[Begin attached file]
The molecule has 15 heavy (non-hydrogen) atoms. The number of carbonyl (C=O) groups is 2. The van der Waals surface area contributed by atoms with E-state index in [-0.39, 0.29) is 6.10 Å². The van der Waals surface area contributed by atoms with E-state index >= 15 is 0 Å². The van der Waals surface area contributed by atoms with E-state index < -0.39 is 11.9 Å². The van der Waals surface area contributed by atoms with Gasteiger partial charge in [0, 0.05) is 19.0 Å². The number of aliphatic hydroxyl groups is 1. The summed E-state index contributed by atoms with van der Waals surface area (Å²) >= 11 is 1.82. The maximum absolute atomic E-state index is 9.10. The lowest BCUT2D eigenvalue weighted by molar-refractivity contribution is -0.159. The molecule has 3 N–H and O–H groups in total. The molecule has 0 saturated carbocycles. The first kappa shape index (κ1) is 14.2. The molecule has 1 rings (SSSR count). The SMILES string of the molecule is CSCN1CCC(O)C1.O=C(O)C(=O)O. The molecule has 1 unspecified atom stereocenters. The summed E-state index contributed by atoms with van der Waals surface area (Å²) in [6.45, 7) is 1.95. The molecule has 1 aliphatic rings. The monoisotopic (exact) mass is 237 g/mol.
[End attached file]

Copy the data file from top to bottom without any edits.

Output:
The molecule has 15 heavy (non-hydrogen) atoms. The number of carbonyl (C=O) groups is 2. The van der Waals surface area contributed by atoms with E-state index in [-0.39, 0.29) is 6.10 Å². The van der Waals surface area contributed by atoms with E-state index >= 15 is 0 Å². The van der Waals surface area contributed by atoms with E-state index < -0.39 is 11.9 Å². The van der Waals surface area contributed by atoms with Gasteiger partial charge in [0, 0.05) is 19.0 Å². The number of aliphatic hydroxyl groups is 1. The summed E-state index contributed by atoms with van der Waals surface area (Å²) >= 11 is 1.82. The maximum absolute atomic E-state index is 9.10. The lowest BCUT2D eigenvalue weighted by molar-refractivity contribution is -0.159. The molecule has 3 N–H and O–H groups in total. The molecule has 0 saturated carbocycles. The first kappa shape index (κ1) is 14.2. The molecule has 1 rings (SSSR count). The SMILES string of the molecule is CSCN1CCC(O)C1.O=C(O)C(=O)O. The molecule has 1 unspecified atom stereocenters. The summed E-state index contributed by atoms with van der Waals surface area (Å²) in [6.45, 7) is 1.95. The molecule has 1 aliphatic rings. The monoisotopic (exact) mass is 237 g/mol.